Chen, R, Lai, UH, Zhu, L, Singh, A, Ahmed, M and Forsyth, NR (2018) Reactive Oxygen Species Formation in the Brain at Different Oxygen Levels: The Role of Hypoxia Inducible Factors. Frontiers in Cell and Developmental Biology, 6. -.

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Abstract

Hypoxia inducible factor (HIF) is the master oxygen sensor within cells and is central to the regulation of cell responses to varying oxygen levels. HIF activation during hypoxia ensures optimum ATP production and cell integrity, and is associated both directly and indirectly with reactive oxygen species (ROS) formation. HIF activation can either reduce ROS formation by suppressing the function of mitochondrial tricarboxylic acid cycle (TCA cycle), or increase ROS formation via NADPH oxidase (NOX), a target gene of HIF pathway. ROS is an unavoidable consequence of aerobic metabolism. In normal conditions (i.e., physioxia), ROS is produced at minimal levels and acts as a signaling molecule subject to the dedicated balance between ROS production and scavenging. Changes in oxygen concentrations affect ROS formation. When ROS levels exceed defense mechanisms, ROS causes oxidative stress. Increased ROS levels can also be a contributing factor to HIF stabilization during hypoxia and reoxygenation. In this review, we systemically review HIF activation and ROS formation in the brain during hypoxia and hypoxia/reoxygenation. We will then explore the literature describing how changes in HIF levels might provide pharmacological targets for effective ischaemic stroke treatment. HIF accumulation in the brain via HIF prolyl hydroxylase (PHD) inhibition is proposed as an effective therapy for ischaemia stroke due to its antioxidation and anti-inflammatory properties in addition to HIF pro-survival signaling. PHD is a key regulator of HIF levels in cells. Pharmacological inhibition of PHD increases HIF levels in normoxia (i.e., at 20.9% O2 level). Preconditioning with HIF PHD inhibitors show a neuroprotective effect in both in vitro and in vivo ischaemia stroke models, but post-stroke treatment with PHD inhibitors remains debatable. HIF PHD inhibition during reperfusion can reduce ROS formation and activate a number of cellular survival pathways. Given agents targeting individual molecules in the ischaemic cascade (e.g., antioxidants) fail to be translated in the clinic setting, thus far, HIF pathway targeting and thereby impacting entire physiological networks is a promising drug target for reducing the adverse effects of ischaemic stroke.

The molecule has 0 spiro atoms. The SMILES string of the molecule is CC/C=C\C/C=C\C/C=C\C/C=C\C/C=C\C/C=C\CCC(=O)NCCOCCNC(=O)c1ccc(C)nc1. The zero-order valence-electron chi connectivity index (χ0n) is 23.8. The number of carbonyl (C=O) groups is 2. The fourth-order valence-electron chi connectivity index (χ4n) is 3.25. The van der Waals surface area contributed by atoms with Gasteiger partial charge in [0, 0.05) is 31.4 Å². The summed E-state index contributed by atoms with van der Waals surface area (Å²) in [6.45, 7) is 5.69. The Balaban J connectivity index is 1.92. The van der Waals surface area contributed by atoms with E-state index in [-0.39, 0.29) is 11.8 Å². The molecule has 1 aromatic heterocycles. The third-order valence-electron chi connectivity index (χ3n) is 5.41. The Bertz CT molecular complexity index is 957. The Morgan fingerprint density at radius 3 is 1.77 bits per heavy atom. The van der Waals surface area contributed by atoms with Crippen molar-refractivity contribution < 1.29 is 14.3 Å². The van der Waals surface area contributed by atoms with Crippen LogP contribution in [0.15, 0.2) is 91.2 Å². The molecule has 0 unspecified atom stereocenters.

Item Type: Article
Additional Information: This is the final published version of the article (version of record). It first appeared online via Frontiers Media at https://doi.org/10.3389/fcell.2018.00132 - please refer to any applicable terms of use of the publisher.
Uncontrolled Keywords: brain, hypoxia, hypoxia inducible factor, prolyl hydroxylase, reactive oxygen species, reperfusion, stroke
Subjects: R Medicine > RS Pharmacy and materia medica
Divisions: Faculty of Medicine and Health Sciences > School of Pharmacy
Related URLs:
Depositing User: Symplectic
Date Deposited: 30 Jan 2019 16:17
Last Modified: 04 Feb 2019 10:40
URI: http://eprints.keele.ac.uk/id/eprint/5736

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